Health Product InfoWatch - July 2019
Organization: Health Product InfoWatch Editorial Team
- Health products mentioned in this issue
- Monthly recap
- New information
- Review Article: Hepatotoxicity associated with the use of oral Aloe vera-containing health products
- Product monograph update: Brilinta (ticagrelor)
- Product monograph update: Systemic fluoroquinolones and fluoroquinolone solution for inhalation
- Product monograph update: Trisenox (arsenic trioxide)
- Notice of market authorization with conditions: Vitrakvi (larotrectinib)
- Helpful links
Health products mentioned in this issue
Pharmaceuticals and Biologics
- Alertec (modafinil)
- Avelox and Avelox I.V. (moxifloxacin)
- Brilinta (ticagrelor)
- Cipro and Cipro Oral Suspension (ciprofloxacin)
- Ciprofloxacin Intravenous Infusion, BP (ciprofloxacin)
- Cipro XL (ciprofloxacin)
- Fluoroquinolones, systemic
- Gentian violet-containing, non-prescription
- Levofloxacin in 5% Dextrose Injection (levofloxacin)
- Linessa (21 and 28)
- Norfloxacin (norfloxacin)
- Opdivo (nivolumab)
- Quinsair (levofloxacin)
- Teva-Levofloxacin (levofloxacin)
- Trisenox (arsenic trioxide)
- Vitrakvi (larotrectinib)
- Yervoy (ipilimumab)
Natural Health Products
Monthly recap of health product safety information
The following is a list of health product advisories, type I recalls as well as summaries of completed safety reviews published in June 2019 by Health Canada.
When used during pregnancy, Alertec (modafinil) has been associated with cases of major fetal congenital malformations, including congenital cardiac anomalies. Alertec is now contraindicated in women who are pregnant or may become pregnant. Healthcare professionals are advised to discuss the following with all female patients of reproductive potential treated with, or to be treated with, Alertec: the potential risks to the fetus; the need for a negative pregnancy test within a week before starting treatment; the possible reduced effectiveness of steroidal contraceptives and the need to use alternative or additional methods of contraception during treatment and for two months after stopping treatment. The Canadian product monograph for Alertec has been updated to reflect this new safety information.
Health Professional Risk Communication - Alertec (modafinil)
Health Canada's safety review evaluated the risk of aortic aneurysm and aortic dissection associated with systemic fluoroquinolones (ciprofloxacin, levofloxacin, moxifloxacin, norfloxacin). Health Canada's review concluded that there may be a link. Health Canada is working with the manufacturers to update the Canadian product monographs for systemic fluoroquinolones to include information about this potential risk (see Product Monograph updates).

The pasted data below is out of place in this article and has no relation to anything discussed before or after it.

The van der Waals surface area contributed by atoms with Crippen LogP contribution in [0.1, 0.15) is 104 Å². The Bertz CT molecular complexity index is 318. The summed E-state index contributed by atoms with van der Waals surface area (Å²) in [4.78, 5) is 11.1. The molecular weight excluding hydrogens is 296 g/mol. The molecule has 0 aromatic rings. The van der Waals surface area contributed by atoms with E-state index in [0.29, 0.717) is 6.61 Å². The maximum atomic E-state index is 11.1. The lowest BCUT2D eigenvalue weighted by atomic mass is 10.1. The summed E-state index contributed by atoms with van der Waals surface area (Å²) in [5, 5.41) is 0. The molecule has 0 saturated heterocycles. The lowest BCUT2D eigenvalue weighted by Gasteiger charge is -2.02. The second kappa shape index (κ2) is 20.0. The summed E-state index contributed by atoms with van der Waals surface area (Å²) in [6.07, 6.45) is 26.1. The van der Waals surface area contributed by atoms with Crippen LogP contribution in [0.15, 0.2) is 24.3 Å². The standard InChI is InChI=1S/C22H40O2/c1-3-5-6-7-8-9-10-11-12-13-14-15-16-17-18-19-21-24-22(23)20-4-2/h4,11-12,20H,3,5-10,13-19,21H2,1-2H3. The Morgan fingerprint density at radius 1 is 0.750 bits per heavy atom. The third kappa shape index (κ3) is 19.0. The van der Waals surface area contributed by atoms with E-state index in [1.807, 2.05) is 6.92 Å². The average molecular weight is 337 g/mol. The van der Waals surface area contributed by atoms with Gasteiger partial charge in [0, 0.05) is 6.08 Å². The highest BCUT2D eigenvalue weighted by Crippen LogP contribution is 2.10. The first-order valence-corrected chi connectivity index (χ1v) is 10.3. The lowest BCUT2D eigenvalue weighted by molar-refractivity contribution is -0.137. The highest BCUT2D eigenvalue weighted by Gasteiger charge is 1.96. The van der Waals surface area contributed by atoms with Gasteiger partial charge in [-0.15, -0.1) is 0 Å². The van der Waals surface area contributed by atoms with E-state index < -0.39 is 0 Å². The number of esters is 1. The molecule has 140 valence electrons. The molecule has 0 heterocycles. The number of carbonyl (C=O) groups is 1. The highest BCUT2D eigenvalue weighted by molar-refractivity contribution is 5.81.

Summary Safety Review - Fluoroquinolones, systemic
Foreign health products
These foreign health products have been found by regulators in other countries to contain undeclared drug ingredients. The products are not authorized for sale in Canada and have not been found in the Canadian marketplace, but it is possible they may have been brought into the country by travellers or purchased over the Internet.
Health Canada's health risk assessments evaluated the risk of cancer associated with Gentiane Violet Liquid Topical (gentian violet) and Hydrofera Antibacterial Foam Dressings. Health Canada's risk assessment of medical devices containing gentian violet (Hydrofera antibacterial foam dressings), based on the limited exposure to gentian violet, did not find a risk of cancer. However, no evidence to support the safety of the devices for pregnant and nursing women has been provided, and as a precaution, Health Canada worked with the manufacturers and updated the Instructions for Use. Health Canada's risk assessment of the non-prescription drug product (Gentiane Violet Liquid Topical) concluded that there is evidence based on animal studies in the scientific literature of a potential for a link between gentian violet and cancer. The manufacturer of Gentiane Violet Liquid Topical voluntarily discontinued marketing of their product in Canada and their health product drug licence has been cancelled. Health Canada has also communicated this information to healthcare professionals and Canadians.
Linessa (21 and 28)